Mainly, they were impressed that I could speak four languages. And they were even more fascinated by the sounds that my language exclusively produced. Many of my friends found it weird that Lebanese people mix Arabic, English and occasionally French words in the same sentence.
After a week in Prague, I discovered more and more differences and similarities within all three cultures. It’s interesting how one thing could be so mundane to one culture, yet so otherworldly to another.
One thing my friends found really weird is that I asked for disposable gloves to eat my chicken wings. They had never heard of that before, and I had never eaten chicken wings with my bare hands. Despite the differences, we enjoyed that meal particularly because we immersed ourselves in each other’s habits.
Food wasn’t the only place that our cultures varied. For instance, the other students wondered about my restless lifestyle. My day would consist of going to class at 8 a.m., then sightseeing for a few hours followed by partying till the morning. That was my everyday schedule for a month.
Staying in a country for more than a month meant I needed to save money and not spend recklessly. I found it difficult at first, but hey what’s a little practice? I did however, try to cook by myself and eat at home to save money, but that never worked. I always ended up eating out or making myself some unimpressive easy-noodles.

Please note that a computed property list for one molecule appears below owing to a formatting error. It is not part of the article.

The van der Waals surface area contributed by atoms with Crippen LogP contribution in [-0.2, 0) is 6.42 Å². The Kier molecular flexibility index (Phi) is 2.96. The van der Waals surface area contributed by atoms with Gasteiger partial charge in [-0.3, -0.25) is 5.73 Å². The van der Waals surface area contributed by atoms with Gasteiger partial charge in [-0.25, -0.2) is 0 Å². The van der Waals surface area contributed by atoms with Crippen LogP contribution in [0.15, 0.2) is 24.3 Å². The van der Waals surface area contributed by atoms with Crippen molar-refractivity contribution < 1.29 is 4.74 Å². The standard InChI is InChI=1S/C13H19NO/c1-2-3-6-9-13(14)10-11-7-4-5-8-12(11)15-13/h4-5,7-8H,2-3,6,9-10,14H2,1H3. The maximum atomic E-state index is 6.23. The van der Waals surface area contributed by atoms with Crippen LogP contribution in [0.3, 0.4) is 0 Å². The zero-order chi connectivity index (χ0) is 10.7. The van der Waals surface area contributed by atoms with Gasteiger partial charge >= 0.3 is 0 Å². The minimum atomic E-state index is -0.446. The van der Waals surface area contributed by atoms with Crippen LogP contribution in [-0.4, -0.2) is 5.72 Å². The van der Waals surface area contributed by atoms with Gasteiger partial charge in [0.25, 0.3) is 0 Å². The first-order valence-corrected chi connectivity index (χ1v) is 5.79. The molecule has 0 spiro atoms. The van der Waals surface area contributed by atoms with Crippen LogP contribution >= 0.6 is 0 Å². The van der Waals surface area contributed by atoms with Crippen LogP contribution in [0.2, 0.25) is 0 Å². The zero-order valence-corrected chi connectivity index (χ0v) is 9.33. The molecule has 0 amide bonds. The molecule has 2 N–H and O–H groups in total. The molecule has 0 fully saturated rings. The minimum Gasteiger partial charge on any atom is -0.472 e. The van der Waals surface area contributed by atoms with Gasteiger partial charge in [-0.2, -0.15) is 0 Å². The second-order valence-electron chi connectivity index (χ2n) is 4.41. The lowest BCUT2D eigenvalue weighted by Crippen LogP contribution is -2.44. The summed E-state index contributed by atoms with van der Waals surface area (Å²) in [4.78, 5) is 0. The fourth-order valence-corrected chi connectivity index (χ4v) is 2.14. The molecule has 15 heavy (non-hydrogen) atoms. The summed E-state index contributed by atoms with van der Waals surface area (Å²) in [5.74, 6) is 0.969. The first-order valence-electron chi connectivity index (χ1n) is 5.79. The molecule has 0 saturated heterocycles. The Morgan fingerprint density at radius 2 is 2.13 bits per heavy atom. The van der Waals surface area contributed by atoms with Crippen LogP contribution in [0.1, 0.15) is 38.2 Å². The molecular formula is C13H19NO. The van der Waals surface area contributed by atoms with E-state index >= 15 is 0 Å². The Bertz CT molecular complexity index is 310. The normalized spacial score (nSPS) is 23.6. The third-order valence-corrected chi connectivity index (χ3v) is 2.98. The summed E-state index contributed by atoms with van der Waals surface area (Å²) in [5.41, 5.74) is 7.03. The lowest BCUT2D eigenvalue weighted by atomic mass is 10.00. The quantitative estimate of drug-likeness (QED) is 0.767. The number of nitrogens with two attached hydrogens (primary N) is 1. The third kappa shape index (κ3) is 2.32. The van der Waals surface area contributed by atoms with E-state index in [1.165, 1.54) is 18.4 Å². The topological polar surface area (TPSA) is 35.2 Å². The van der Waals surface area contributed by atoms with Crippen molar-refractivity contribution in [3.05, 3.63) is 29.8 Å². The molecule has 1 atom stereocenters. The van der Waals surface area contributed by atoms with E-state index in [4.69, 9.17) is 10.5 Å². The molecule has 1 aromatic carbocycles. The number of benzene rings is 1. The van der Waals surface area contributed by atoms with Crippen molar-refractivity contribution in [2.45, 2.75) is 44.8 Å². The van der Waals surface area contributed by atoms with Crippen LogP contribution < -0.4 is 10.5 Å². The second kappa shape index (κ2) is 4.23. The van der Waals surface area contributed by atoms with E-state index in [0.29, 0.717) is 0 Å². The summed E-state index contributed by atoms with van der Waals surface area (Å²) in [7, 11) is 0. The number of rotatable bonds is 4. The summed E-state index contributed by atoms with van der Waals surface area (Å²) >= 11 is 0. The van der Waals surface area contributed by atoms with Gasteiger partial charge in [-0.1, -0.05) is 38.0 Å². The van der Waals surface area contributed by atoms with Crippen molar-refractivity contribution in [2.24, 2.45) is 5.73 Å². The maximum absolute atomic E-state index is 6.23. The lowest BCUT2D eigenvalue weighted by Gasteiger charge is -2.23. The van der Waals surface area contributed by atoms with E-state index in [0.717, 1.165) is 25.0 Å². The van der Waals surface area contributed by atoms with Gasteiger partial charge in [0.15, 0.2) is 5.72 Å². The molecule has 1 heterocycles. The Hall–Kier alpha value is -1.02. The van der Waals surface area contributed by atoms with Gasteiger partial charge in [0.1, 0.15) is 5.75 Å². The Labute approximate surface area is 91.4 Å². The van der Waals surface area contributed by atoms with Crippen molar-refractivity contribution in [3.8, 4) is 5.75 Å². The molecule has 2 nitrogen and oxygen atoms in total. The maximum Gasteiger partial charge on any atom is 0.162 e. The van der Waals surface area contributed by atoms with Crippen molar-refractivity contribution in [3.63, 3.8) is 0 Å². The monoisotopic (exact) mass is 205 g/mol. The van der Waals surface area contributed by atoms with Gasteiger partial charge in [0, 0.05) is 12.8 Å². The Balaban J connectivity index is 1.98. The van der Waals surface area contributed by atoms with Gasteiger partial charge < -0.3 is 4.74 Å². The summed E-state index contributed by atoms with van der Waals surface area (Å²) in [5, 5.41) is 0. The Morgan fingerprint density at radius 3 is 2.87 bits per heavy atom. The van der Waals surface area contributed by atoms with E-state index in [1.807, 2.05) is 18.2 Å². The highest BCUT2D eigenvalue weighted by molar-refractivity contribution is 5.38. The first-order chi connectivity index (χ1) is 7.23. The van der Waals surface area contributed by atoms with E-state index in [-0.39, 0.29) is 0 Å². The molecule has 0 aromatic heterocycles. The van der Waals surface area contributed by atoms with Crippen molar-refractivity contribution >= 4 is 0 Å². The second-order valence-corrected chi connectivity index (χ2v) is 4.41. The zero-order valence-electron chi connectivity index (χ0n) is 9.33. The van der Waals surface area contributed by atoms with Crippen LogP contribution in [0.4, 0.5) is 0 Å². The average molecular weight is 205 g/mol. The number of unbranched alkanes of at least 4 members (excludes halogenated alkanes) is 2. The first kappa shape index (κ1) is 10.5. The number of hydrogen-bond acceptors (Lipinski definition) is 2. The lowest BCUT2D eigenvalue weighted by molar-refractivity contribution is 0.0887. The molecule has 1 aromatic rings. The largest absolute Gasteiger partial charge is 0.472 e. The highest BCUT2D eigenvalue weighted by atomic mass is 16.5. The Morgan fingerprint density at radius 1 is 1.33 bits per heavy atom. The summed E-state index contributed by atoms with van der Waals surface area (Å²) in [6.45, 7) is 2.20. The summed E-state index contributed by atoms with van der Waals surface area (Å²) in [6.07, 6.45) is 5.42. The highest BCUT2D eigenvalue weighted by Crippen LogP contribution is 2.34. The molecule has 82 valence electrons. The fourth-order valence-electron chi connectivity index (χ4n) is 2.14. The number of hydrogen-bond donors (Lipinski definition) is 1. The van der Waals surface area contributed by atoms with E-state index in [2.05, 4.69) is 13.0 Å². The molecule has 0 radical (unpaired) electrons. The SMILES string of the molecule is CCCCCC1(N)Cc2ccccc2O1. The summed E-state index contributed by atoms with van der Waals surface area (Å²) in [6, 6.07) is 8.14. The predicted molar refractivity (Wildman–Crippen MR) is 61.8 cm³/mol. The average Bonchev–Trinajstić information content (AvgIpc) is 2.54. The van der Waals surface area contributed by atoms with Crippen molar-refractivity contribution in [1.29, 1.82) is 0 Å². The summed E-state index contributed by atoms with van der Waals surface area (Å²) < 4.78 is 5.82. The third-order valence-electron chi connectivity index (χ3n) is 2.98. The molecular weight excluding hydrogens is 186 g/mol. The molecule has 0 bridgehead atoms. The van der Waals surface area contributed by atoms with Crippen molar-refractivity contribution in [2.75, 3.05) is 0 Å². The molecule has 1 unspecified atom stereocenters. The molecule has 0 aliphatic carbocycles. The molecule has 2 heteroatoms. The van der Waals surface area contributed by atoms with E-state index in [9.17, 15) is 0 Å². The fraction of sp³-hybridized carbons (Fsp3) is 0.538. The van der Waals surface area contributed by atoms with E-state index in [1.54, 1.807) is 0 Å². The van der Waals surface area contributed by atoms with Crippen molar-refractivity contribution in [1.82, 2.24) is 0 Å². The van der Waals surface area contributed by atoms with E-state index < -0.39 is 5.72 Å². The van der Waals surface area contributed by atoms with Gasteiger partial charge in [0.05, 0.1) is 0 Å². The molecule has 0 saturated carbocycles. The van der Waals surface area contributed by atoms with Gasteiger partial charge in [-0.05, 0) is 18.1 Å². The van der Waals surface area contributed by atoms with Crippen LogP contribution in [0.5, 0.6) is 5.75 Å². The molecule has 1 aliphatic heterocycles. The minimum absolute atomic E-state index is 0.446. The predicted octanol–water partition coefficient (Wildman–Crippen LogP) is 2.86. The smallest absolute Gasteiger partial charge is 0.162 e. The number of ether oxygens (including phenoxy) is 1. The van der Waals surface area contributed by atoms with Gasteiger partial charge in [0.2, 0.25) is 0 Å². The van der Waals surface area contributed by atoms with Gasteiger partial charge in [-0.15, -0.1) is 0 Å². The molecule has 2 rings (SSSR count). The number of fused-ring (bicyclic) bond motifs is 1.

My five roommates, and yes, there were six of us in our apartment, always tried cooking in our flat. The others would sometimes succeed and other times ruin appliances and set things on fire.
This led to the next difference I observed between my fellow American colleagues and me. I liked spending extravagantly, whereas they really valued their money (whether they earned it themselves or not). I noticed that that was one of the major differences between the American world and its Arab division.
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